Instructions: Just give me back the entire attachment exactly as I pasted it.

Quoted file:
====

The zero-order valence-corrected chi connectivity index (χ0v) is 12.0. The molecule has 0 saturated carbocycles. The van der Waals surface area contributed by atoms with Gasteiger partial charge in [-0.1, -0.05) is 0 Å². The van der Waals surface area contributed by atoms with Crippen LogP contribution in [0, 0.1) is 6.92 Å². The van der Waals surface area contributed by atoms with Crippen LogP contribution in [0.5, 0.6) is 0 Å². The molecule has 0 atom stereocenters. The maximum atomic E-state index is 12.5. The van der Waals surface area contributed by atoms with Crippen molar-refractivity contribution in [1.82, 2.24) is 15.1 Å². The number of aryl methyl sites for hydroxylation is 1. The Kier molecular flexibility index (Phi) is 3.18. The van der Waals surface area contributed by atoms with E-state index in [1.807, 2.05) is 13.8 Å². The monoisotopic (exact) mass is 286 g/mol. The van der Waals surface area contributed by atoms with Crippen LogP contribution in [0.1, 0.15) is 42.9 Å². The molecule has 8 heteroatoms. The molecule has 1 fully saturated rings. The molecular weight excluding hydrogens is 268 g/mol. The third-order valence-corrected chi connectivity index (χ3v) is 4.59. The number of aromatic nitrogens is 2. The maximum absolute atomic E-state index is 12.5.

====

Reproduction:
The zero-order valence-corrected chi connectivity index (χ0v) is 12.0. The molecule has 0 saturated carbocycles. The van der Waals surface area contributed by atoms with Gasteiger partial charge in [-0.1, -0.05) is 0 Å². The van der Waals surface area contributed by atoms with Crippen LogP contribution in [0, 0.1) is 6.92 Å². The van der Waals surface area contributed by atoms with Crippen LogP contribution in [0.5, 0.6) is 0 Å². The molecule has 0 atom stereocenters. The maximum atomic E-state index is 12.5. The van der Waals surface area contributed by atoms with Crippen molar-refractivity contribution in [1.82, 2.24) is 15.1 Å². The number of aryl methyl sites for hydroxylation is 1. The Kier molecular flexibility index (Phi) is 3.18. The van der Waals surface area contributed by atoms with E-state index in [1.807, 2.05) is 13.8 Å². The monoisotopic (exact) mass is 286 g/mol. The van der Waals surface area contributed by atoms with Crippen LogP contribution in [0.1, 0.15) is 42.9 Å². The molecule has 8 heteroatoms. The molecule has 1 fully saturated rings. The molecular weight excluding hydrogens is 268 g/mol. The third-order valence-corrected chi connectivity index (χ3v) is 4.59. The number of aromatic nitrogens is 2. The maximum absolute atomic E-state index is 12.5.